Water Pumps And Radiators
Water pumps tend to get leaky when they wear out. If you want a more detailed explanation, here it is: a lot of pumps have a fitting with a… “hole” (in lack of a better word) near the pump shaft, and it will most definitely start leaking when the bushing wears out. If you want to just replace the whole water pump, then it will cost you from 30 to 300 dollars. Yep, the range IS that big, and your price will depend on the vehicle’s model, make and year. A replacement radiator might cost your around 300 dollars as well, but that’s the top price – you can get one for much less.
Coolant Leak Repair Cost – A Blown Head Gasket
And finally, let’s talk about the worst scenario – a leaking head gasket. True, the gasket itself isn’t really very expensive. The thing is, getting to it means disassembling the whole upper half of your engine, so, the new head gasket will just be a part of a very expensive package, that will include brand-new valve cover, timing cover, head bolts, manifold gaskets, thermostat, as well as water pump gaskets, and a camshaft.
That royal pack right there will cost you roughly around 250 dollars for a standard 4-cyl engine. Furthermore, don’t forget to add in the money for supplies and other procedures, like having the head machined. So, all in all, a complete replacement of your head gasket can cost as much as 400-500 dollars. Hey, this one gotta be the highest coolant leak repair cost!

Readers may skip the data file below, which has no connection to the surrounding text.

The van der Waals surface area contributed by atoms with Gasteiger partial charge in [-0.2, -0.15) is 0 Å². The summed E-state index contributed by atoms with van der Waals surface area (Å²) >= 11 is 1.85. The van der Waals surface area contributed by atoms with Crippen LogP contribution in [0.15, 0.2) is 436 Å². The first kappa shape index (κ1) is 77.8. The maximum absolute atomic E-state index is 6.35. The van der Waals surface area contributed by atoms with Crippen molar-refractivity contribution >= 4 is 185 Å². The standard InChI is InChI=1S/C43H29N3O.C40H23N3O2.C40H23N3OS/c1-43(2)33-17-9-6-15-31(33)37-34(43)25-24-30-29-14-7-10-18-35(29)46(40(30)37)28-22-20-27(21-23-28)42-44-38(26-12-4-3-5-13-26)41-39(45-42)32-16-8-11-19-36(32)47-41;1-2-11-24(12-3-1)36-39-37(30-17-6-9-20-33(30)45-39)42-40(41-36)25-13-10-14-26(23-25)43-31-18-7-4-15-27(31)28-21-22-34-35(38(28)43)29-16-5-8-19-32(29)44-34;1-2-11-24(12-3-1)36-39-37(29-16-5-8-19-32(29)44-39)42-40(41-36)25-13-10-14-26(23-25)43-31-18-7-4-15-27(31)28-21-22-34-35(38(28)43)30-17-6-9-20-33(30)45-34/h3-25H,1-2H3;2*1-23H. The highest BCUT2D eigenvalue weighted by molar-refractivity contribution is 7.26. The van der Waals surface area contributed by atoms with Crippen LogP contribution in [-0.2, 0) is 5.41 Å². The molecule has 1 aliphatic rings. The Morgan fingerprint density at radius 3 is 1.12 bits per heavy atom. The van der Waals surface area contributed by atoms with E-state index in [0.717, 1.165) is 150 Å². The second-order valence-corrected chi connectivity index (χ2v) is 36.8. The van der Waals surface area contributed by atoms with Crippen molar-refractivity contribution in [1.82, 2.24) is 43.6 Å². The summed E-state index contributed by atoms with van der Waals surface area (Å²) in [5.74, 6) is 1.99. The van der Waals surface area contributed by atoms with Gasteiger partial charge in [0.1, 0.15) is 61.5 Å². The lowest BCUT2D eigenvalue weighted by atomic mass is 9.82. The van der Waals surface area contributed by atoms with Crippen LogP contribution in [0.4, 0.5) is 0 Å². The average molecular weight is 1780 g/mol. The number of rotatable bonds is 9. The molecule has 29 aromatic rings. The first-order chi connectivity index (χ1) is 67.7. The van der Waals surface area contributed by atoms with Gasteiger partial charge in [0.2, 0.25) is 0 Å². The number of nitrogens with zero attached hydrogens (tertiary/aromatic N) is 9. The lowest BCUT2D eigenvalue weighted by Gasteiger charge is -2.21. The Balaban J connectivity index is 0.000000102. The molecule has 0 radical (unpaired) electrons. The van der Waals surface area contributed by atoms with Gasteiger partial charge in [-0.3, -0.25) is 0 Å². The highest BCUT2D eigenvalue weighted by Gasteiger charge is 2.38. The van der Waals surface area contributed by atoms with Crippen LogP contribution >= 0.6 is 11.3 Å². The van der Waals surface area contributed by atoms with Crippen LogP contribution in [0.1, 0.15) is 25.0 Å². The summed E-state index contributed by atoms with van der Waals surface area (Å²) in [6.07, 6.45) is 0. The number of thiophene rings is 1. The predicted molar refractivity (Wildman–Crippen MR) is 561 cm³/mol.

For your information: an overwhelming head gasket replacement like that will cost almost half of a complete engine rebuild. And that’s if you’re cool enough to replace the head gasket yourself. If not, be ready to spend at least 200 dollars when asking a service center to do that instead. Yep, a lot of dollars leaving your wallet, and never coming back, right? And not a lot of folks can afford it these days! I mean, with the economy and stuff, are you ready to cash in that amount of money?
So, with all that said, I gotta also tell you this: you can (not permanently) fix the problem of a leaking head gasket if, and only if, the leak is not a serious one and you manage to neutralize is early on. I recommend using something like Rislone Block Seal: Head Gasket Fix (it’s a liquid sealant). It’s not that expensive – 30 dollars or so for a bottle, and it will definitely serve you for 3 months (maybe even 6 or more). Alright, that’s it for the coolant leak repair cost. As you can see, the price for the fix varies depending on the damage extend and is somewhere between 5 and 700 dollars.
Did you have an experience with a leaking coolant? Have some tips for the community? Please, do share you story in the comments! Trust me, a lot of people will appreciate that, even if they don’t tell you that personally 🙂
Watch this video: How to Find An Internal, or External Coolant Leak